This document provides COVID-19 guidance for California child care facilities. It is meant to be complementary to California's guidance for Child Care Programs and Providers (PDF), other CDPH guidance, and the Centers for Disease Control and Prevention (CDC) Guidance for Child Care Programs that Remain Open. This guidance is focused on areas that are not fully addressed in the CDC guidance, including but not limited to: case and contact management, and considerations for closure of the child care facility or classes/groups within the facility.
For the purposes of this document, child care facility refers to all group care facilities for children who are not yet in kindergarten in an elementary school. This includes child care centers, child development facilities, family child care homes, and preschools (including transitional Kindergartens, pre-Kindergartens and Kindergartens that are part of preschool programs or are independent of both preschool and elementary school programs).
CDPH recommends that administrators and child care providers in all child care facilities become familiar with and implement the CDC Guidance for Child Care Programs that Remain Open. The main topics covered in the CDC guidance are: 1) general preparedness and planning; 2) social distancing strategies ; 3) parent drop-off and pick-up; 4) health screening for symptoms; 5) cleaning and disinfection; 6) caring for infants and toddlers; 7) healthy hand hygiene behavior; 8) food preparation and meal service; and 9) vulnerable/high risk groups.
New evidence about COVID-19 transmission, including variations by age, and the effectiveness of disease control and mitigation strategies in facilities for children continues to emerge. Guidance will be updated, if necessary, based upon the available science.
Identifying COVID-19 cases
CDPH recommends that children, parents, providers, and other staff with COVID-19 symptoms be excluded from the facility. To limit exposures to others, children who develop symptoms while in the child care facility should be immediately removed from the cohort and placed in an isolation area designated for sick children to wait for their parents to pick them up. Providers and other staff who develop symptoms while at work should immediately leave the child care facility.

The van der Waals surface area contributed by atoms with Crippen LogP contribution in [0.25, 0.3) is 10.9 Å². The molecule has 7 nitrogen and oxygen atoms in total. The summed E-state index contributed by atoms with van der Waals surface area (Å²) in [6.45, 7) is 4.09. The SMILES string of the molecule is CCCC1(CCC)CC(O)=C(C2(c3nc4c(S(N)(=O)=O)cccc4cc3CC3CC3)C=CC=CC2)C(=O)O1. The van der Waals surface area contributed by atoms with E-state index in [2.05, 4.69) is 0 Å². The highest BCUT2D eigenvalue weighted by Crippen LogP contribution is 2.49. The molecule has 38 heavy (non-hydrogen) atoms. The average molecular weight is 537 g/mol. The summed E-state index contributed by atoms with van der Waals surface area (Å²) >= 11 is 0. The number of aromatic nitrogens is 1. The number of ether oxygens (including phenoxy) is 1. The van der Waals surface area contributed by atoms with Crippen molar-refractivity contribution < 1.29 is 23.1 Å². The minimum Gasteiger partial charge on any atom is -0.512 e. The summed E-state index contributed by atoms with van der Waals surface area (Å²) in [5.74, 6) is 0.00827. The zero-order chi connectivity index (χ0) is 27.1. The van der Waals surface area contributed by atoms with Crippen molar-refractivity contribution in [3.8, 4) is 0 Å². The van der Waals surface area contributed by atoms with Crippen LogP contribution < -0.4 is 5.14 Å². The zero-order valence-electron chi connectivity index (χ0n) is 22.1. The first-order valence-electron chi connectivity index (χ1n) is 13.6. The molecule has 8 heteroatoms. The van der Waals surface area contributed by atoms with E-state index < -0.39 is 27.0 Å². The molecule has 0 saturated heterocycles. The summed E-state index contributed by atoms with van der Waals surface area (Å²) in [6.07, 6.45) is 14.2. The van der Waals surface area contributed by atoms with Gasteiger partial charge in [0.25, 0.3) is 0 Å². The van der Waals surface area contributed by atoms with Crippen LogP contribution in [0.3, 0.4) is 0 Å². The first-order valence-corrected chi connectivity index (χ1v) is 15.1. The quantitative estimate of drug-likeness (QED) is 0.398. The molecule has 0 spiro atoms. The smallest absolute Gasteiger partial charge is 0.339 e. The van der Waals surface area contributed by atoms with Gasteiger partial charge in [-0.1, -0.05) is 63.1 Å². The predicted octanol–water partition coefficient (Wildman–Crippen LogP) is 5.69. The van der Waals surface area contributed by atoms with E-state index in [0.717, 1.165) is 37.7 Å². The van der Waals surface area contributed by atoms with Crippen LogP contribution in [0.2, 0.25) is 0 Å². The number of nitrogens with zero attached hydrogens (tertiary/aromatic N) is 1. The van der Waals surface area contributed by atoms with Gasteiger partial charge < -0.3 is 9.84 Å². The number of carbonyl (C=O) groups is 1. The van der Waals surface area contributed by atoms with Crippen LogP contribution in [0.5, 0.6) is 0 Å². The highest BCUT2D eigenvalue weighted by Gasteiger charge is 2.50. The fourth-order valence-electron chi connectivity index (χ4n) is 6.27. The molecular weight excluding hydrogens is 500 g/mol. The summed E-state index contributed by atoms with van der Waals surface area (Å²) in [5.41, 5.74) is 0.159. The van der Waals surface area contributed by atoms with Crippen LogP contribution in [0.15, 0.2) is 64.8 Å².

Advise sick staff members and children not to return until they have met CDC criteria to discontinue home isolation, including at least 1 days with no fever, symptoms have improved and at least 10 days since symptoms first appeared.
Child care providers, other staff and parents of child attendees should be instructed to immediately report suspected or confirmed COVID-19 infections to the director of the program. The director should then contact the local Child Care Licensing Regional Office and the local health department to seek assistance in responding to the case, including but not limited to, contact tracing and exclusion of exposed individuals.
When a COVID-19 case is identified
Decisions on public health actions beyond exclusion of an ill child, provider or staff member from the facility should be made on a case by case basis with guidance from the local health department.
Identifying exposed persons
When a case is reported, all people who were potentially exposed* to the case while he/she was infectious† should be identified as soon as possible. In child care facilities, it may be difficult to determine whether individual persons have met this criterion and if so, an entire cohort, classroom, or other group may need to be considered exposed, particularly if they have spent time together indoors.
Persons who have been identified as exposed to COVID-19 outside of the child care facility should be excluded from the facility for 14 days and quarantined at home per the local health department after their last exposure to the infectious† case. The time period for quarantine is not changed for persons who have a negative COVID-19 test.
All persons with COVID-19 symptoms should be tested. Testing of exposed asymptomatic people can be considered if local lab capacity permits. Negative test results will not shorten 14-day exclusion/quarantine period for exposed people.
When closure of an entire child care facility should be considered
Closure of a facility should be considered in consultation with the local health department if cases have been identified in more than one cohort/class/group, or for family child care homes, when exclusion of the individual from the home is not possible.
If a facility is closed, when may it reopen?
* Exposure is defined as being <6 feet of an infectious† case for >15 minutes.
† Cases are considered infectious for 48 hours before symptom onset, or if asymptomatic, for 48 hours before date of positive test.